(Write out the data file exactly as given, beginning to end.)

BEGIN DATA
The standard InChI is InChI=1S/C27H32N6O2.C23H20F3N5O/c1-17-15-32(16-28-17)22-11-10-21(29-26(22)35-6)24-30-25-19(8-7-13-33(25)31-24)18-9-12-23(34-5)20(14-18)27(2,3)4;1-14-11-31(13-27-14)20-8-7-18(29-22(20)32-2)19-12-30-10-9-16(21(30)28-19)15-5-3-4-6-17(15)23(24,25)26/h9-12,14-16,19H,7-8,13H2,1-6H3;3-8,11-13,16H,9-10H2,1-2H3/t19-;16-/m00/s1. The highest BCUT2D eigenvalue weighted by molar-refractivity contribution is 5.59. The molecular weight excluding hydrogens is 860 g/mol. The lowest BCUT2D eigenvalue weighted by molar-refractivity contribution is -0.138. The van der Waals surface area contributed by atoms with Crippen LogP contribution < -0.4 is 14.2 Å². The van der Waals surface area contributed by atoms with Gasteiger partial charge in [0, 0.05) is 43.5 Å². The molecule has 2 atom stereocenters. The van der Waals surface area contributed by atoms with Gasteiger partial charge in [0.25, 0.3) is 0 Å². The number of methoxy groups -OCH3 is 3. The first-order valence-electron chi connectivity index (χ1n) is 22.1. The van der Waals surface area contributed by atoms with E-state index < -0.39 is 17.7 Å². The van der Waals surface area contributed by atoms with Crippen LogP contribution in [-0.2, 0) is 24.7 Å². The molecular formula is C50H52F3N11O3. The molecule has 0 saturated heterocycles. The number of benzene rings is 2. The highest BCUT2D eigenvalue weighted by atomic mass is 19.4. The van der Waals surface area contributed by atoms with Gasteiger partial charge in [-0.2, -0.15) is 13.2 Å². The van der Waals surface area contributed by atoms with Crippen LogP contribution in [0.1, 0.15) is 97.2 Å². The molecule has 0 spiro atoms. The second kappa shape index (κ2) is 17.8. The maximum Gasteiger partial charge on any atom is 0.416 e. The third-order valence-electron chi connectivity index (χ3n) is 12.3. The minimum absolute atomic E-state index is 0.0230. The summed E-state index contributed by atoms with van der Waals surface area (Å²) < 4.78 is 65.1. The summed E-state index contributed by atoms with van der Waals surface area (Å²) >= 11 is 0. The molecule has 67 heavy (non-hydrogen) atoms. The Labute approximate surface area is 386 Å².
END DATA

The standard InChI is InChI=1S/C27H32N6O2.C23H20F3N5O/c1-17-15-32(16-28-17)22-11-10-21(29-26(22)35-6)24-30-25-19(8-7-13-33(25)31-24)18-9-12-23(34-5)20(14-18)27(2,3)4;1-14-11-31(13-27-14)20-8-7-18(29-22(20)32-2)19-12-30-10-9-16(21(30)28-19)15-5-3-4-6-17(15)23(24,25)26/h9-12,14-16,19H,7-8,13H2,1-6H3;3-8,11-13,16H,9-10H2,1-2H3/t19-;16-/m00/s1. The highest BCUT2D eigenvalue weighted by molar-refractivity contribution is 5.59. The molecular weight excluding hydrogens is 860 g/mol. The lowest BCUT2D eigenvalue weighted by molar-refractivity contribution is -0.138. The van der Waals surface area contributed by atoms with Crippen LogP contribution < -0.4 is 14.2 Å². The van der Waals surface area contributed by atoms with Gasteiger partial charge in [0, 0.05) is 43.5 Å². The molecule has 2 atom stereocenters. The van der Waals surface area contributed by atoms with Gasteiger partial charge in [0.25, 0.3) is 0 Å². The number of methoxy groups -OCH3 is 3. The first-order valence-electron chi connectivity index (χ1n) is 22.1. The van der Waals surface area contributed by atoms with E-state index < -0.39 is 17.7 Å². The van der Waals surface area contributed by atoms with Crippen LogP contribution in [-0.2, 0) is 24.7 Å². The molecular formula is C50H52F3N11O3. The molecule has 0 saturated heterocycles. The number of benzene rings is 2. The highest BCUT2D eigenvalue weighted by atomic mass is 19.4. The van der Waals surface area contributed by atoms with Gasteiger partial charge in [-0.2, -0.15) is 13.2 Å². The van der Waals surface area contributed by atoms with Crippen LogP contribution in [0.1, 0.15) is 97.2 Å². The molecule has 0 spiro atoms. The second kappa shape index (κ2) is 17.8. The maximum Gasteiger partial charge on any atom is 0.416 e. The third-order valence-electron chi connectivity index (χ3n) is 12.3. The minimum absolute atomic E-state index is 0.0230. The summed E-state index contributed by atoms with van der Waals surface area (Å²) < 4.78 is 65.1. The summed E-state index contributed by atoms with van der Waals surface area (Å²) >= 11 is 0. The molecule has 67 heavy (non-hydrogen) atoms. The Labute approximate surface area is 386 Å².